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Spring at Geassemahjohka (2024) Maarit Mäkelä, Priska Falin
The video is part of artistic research that explores a dialogue between human, non-human, and forces of the land in Utsjoki, Finland. In this artistic research, walking is used as a method to connect with the environment. During the walks, small amounts of soil – sand, stones, and clay – are gathered and processed further in a studio. Some soil is transformed to slips and used when painting hand-built vases made from the gathered clay. The fired vases are placed temporarily in local rivers. The result is a series of three vase experiments done in a dialogue between human, soil, water, and the forces of the land. The video presents the third vase experiment, where the vase is built from the local clay. The motifs of the painting are the nationally endangered animals: arctic fox, fell owl and glacial salmon. In the River Teno, small salmon parrs spend the first years of their life in tiny tributaries, one of them being Geassemahjohka. The vase is positioned in Geassemahjohka, near to the mouth of River Teno. Via the experiment we speculate: can act of crafting vase be conceived as act of caring, the vase being thus a symbolic shelter for the salmon?
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Engaging the Audience: a Matter beyond Music? (2024) Gustavo Abela Cruz
Despite knowing that music and emotions have a lot to do with each other, sometimes it is hard to articulate which relationship they have. Since the emotional impact seems to be one of the biggest appeals for an audience, do we, the musicians (specifically the performers), pay and draw enough attention to it? After reviewing the relevant literature about the processing of emotions, I came across the philosophical approaches of emotions in and through music by Peter Kivy, Jerrold Levinson, and Stephen Davies, proposals that could serve as inspirations for an audience and for performers. Then, I decided to carry out a series of experimental sessions to test the impact of these three approaches, as well as the performer's role, and components that could also affect a performance, such as set-ups, musical manipulations, or what I have called 'extramusical' items or elements. In addition to my research question “How can a performer affect or manipulate the emotional engagement of an audience?”, I sought to explore another inquiry. Is engaging more with the public nowadays strictly a musical matter?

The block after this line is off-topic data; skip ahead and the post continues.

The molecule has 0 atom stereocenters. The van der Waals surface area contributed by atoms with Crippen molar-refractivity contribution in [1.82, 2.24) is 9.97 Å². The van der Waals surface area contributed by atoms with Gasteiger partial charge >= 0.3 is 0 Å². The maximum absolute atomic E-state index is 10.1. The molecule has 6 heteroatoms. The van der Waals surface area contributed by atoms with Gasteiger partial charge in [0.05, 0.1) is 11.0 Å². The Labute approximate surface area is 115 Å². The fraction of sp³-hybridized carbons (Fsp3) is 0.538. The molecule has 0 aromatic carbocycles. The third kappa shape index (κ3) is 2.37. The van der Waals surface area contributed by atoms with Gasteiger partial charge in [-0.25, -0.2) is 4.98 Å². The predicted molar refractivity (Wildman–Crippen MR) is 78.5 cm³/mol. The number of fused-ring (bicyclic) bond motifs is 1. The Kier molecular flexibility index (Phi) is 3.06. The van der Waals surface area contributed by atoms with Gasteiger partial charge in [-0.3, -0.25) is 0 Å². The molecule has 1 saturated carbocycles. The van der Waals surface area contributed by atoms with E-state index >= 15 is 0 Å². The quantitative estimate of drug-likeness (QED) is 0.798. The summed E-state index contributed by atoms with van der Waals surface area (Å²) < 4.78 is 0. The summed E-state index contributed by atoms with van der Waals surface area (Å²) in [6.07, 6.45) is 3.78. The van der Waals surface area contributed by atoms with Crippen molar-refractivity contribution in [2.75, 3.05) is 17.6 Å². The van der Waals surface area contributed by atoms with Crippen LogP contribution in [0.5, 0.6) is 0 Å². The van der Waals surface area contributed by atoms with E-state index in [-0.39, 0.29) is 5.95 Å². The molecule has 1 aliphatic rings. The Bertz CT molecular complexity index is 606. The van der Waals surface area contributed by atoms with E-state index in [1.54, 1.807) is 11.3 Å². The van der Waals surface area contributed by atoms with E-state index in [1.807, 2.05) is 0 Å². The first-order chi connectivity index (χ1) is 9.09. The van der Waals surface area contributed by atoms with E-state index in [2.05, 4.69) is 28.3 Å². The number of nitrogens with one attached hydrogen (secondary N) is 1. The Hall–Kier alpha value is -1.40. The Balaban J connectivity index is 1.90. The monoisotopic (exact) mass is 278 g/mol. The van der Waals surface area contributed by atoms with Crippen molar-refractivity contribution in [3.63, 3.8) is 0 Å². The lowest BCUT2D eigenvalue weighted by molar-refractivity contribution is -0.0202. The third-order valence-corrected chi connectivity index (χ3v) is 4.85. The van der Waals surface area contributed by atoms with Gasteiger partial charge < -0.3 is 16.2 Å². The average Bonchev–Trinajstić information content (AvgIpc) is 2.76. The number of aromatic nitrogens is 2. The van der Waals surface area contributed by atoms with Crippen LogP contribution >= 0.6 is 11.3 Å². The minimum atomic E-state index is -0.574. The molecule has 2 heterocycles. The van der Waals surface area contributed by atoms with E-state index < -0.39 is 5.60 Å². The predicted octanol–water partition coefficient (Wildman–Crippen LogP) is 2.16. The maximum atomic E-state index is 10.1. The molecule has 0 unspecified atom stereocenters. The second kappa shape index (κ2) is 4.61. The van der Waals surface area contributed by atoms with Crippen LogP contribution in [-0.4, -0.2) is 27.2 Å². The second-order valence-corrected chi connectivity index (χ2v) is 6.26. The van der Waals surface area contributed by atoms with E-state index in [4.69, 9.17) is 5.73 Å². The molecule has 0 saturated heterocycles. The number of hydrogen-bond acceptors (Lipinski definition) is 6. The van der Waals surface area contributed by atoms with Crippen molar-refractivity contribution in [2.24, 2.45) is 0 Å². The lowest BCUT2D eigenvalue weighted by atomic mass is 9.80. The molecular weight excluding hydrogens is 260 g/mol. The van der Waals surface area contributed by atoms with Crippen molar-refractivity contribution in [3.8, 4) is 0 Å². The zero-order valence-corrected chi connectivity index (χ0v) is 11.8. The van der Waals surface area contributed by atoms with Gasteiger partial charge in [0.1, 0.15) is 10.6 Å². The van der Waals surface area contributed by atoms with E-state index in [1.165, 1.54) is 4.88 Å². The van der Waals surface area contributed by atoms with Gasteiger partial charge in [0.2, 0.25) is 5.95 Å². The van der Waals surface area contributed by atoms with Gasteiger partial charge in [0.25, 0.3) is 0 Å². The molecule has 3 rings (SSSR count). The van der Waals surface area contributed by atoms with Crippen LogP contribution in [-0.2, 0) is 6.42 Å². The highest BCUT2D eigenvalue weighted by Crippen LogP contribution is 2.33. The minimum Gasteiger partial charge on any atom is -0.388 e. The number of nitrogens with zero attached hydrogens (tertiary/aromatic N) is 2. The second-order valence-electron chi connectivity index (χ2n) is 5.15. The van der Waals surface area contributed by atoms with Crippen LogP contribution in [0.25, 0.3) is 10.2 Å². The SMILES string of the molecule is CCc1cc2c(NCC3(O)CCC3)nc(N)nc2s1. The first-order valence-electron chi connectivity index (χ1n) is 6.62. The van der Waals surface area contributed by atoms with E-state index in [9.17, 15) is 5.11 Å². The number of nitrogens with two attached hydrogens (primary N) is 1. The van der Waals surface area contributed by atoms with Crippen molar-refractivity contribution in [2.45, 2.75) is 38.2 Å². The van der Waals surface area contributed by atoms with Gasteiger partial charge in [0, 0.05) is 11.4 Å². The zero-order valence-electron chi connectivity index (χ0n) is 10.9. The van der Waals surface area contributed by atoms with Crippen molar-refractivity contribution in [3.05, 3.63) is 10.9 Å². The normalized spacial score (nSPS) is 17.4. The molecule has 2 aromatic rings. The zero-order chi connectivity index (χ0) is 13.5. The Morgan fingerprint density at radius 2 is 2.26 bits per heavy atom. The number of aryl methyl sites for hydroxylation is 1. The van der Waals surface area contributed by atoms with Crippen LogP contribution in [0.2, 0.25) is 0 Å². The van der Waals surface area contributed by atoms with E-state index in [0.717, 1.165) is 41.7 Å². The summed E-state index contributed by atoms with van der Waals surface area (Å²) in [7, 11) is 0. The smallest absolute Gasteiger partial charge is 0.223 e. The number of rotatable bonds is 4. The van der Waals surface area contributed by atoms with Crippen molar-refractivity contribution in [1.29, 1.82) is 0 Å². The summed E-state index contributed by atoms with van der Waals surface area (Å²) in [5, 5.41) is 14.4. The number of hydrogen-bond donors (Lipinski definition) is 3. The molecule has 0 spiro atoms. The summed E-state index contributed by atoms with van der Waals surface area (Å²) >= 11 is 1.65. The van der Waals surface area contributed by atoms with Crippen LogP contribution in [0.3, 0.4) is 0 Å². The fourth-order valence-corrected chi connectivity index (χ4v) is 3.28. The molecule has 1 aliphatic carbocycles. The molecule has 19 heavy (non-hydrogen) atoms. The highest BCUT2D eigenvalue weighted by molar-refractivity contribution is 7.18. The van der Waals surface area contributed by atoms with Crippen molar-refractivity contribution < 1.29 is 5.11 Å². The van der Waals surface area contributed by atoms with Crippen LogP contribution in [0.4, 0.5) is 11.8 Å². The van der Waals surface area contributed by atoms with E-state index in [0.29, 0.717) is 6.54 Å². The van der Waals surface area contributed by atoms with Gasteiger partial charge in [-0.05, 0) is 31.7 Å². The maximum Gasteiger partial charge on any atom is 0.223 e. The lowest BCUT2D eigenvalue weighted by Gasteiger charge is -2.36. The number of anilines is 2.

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The Relevance of Point of Audition in Television Sound: Rethinking a Problematic Term (2024) Svein Høier
There are good reasons to consider point of audition (POA) as a problematic term when writing about sound. This essay addresses the different challenges one meets when using the term and discusses different alternatives for future use of this terminology within the field of television sound. The motivation for rethinking the term is the analytical and descriptive problems raised when writing about recent trends in television sound in drama, sports, news, documentaries and other television genres. The argumentation refers to the flexible and creative uses of television sound today and discusses how various production examples can be better accounted for by refining the term point of audition. All in all, four categories of point of audition are suggested for analysis: observational, active, individual and personal POAs.
open exposition